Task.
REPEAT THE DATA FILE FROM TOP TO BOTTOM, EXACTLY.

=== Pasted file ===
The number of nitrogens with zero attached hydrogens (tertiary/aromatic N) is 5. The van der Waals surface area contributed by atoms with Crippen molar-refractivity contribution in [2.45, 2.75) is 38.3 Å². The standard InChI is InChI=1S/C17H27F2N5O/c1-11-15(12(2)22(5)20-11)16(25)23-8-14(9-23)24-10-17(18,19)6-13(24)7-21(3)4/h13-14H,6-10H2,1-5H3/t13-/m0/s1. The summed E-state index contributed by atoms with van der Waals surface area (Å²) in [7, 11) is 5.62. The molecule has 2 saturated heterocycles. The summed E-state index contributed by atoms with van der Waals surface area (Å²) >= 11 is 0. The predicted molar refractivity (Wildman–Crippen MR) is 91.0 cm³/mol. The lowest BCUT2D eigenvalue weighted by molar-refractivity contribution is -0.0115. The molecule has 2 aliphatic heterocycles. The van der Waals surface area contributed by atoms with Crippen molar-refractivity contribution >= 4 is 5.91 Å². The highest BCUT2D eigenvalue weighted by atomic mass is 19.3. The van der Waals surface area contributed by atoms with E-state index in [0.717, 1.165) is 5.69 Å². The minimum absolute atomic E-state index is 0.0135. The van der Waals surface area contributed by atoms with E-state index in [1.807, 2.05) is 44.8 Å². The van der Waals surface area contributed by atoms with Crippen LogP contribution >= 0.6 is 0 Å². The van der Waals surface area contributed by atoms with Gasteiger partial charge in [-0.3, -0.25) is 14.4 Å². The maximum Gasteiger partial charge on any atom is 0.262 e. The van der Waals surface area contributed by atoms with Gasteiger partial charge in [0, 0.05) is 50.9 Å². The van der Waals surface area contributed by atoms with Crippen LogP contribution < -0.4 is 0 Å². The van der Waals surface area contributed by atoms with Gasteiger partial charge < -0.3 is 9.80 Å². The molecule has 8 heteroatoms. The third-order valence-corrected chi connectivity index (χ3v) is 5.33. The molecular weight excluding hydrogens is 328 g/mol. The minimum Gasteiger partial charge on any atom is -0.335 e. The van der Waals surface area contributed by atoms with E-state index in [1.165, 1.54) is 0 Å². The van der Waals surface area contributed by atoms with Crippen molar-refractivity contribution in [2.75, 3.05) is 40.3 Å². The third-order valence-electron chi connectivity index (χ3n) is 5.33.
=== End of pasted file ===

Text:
The number of nitrogens with zero attached hydrogens (tertiary/aromatic N) is 5. The van der Waals surface area contributed by atoms with Crippen molar-refractivity contribution in [2.45, 2.75) is 38.3 Å². The standard InChI is InChI=1S/C17H27F2N5O/c1-11-15(12(2)22(5)20-11)16(25)23-8-14(9-23)24-10-17(18,19)6-13(24)7-21(3)4/h13-14H,6-10H2,1-5H3/t13-/m0/s1. The summed E-state index contributed by atoms with van der Waals surface area (Å²) in [7, 11) is 5.62. The molecule has 2 saturated heterocycles. The summed E-state index contributed by atoms with van der Waals surface area (Å²) >= 11 is 0. The predicted molar refractivity (Wildman–Crippen MR) is 91.0 cm³/mol. The lowest BCUT2D eigenvalue weighted by molar-refractivity contribution is -0.0115. The molecule has 2 aliphatic heterocycles. The van der Waals surface area contributed by atoms with Crippen molar-refractivity contribution >= 4 is 5.91 Å². The highest BCUT2D eigenvalue weighted by atomic mass is 19.3. The van der Waals surface area contributed by atoms with E-state index in [0.717, 1.165) is 5.69 Å². The minimum absolute atomic E-state index is 0.0135. The van der Waals surface area contributed by atoms with E-state index in [1.807, 2.05) is 44.8 Å². The van der Waals surface area contributed by atoms with Crippen LogP contribution >= 0.6 is 0 Å². The van der Waals surface area contributed by atoms with Gasteiger partial charge in [-0.3, -0.25) is 14.4 Å². The maximum Gasteiger partial charge on any atom is 0.262 e. The van der Waals surface area contributed by atoms with Gasteiger partial charge in [0, 0.05) is 50.9 Å². The van der Waals surface area contributed by atoms with Crippen LogP contribution < -0.4 is 0 Å². The van der Waals surface area contributed by atoms with Gasteiger partial charge < -0.3 is 9.80 Å². The molecule has 8 heteroatoms. The third-order valence-corrected chi connectivity index (χ3v) is 5.33. The molecular weight excluding hydrogens is 328 g/mol. The minimum Gasteiger partial charge on any atom is -0.335 e. The van der Waals surface area contributed by atoms with E-state index in [1.165, 1.54) is 0 Å². The van der Waals surface area contributed by atoms with Crippen molar-refractivity contribution in [2.75, 3.05) is 40.3 Å². The third-order valence-electron chi connectivity index (χ3n) is 5.33.